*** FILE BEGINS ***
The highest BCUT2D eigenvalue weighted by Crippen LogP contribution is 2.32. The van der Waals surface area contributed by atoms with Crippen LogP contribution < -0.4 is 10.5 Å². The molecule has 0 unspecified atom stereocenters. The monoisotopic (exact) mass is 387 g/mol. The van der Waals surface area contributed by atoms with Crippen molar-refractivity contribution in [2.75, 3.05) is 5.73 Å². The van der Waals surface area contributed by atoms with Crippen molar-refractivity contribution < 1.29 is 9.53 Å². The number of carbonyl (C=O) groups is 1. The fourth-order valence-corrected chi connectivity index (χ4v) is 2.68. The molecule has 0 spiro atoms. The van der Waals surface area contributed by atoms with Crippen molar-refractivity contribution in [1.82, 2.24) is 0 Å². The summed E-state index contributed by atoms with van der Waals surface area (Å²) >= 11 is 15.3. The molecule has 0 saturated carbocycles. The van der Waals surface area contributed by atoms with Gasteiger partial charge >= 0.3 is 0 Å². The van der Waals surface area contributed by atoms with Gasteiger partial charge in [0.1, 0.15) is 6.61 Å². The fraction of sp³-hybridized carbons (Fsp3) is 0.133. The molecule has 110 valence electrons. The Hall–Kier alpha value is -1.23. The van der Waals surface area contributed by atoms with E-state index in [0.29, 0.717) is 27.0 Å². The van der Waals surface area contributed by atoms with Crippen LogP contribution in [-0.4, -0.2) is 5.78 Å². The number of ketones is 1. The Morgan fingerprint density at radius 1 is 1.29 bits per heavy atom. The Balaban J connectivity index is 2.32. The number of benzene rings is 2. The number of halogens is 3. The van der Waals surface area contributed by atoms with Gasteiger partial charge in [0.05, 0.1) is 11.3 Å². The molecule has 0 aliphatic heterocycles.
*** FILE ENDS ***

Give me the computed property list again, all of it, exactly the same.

The highest BCUT2D eigenvalue weighted by Crippen LogP contribution is 2.32. The van der Waals surface area contributed by atoms with Crippen LogP contribution < -0.4 is 10.5 Å². The molecule has 0 unspecified atom stereocenters. The monoisotopic (exact) mass is 387 g/mol. The van der Waals surface area contributed by atoms with Crippen molar-refractivity contribution in [2.75, 3.05) is 5.73 Å². The van der Waals surface area contributed by atoms with Crippen molar-refractivity contribution < 1.29 is 9.53 Å². The number of carbonyl (C=O) groups is 1. The fourth-order valence-corrected chi connectivity index (χ4v) is 2.68. The molecule has 0 spiro atoms. The van der Waals surface area contributed by atoms with Crippen molar-refractivity contribution in [1.82, 2.24) is 0 Å². The summed E-state index contributed by atoms with van der Waals surface area (Å²) >= 11 is 15.3. The molecule has 0 saturated carbocycles. The van der Waals surface area contributed by atoms with Gasteiger partial charge >= 0.3 is 0 Å². The van der Waals surface area contributed by atoms with Gasteiger partial charge in [0.1, 0.15) is 6.61 Å². The fraction of sp³-hybridized carbons (Fsp3) is 0.133. The molecule has 110 valence electrons. The Hall–Kier alpha value is -1.23. The van der Waals surface area contributed by atoms with E-state index in [0.29, 0.717) is 27.0 Å². The van der Waals surface area contributed by atoms with Crippen LogP contribution in [-0.4, -0.2) is 5.78 Å². The number of ketones is 1. The Morgan fingerprint density at radius 1 is 1.29 bits per heavy atom. The Balaban J connectivity index is 2.32. The number of benzene rings is 2. The number of halogens is 3. The van der Waals surface area contributed by atoms with Gasteiger partial charge in [0.05, 0.1) is 11.3 Å². The molecule has 0 aliphatic heterocycles.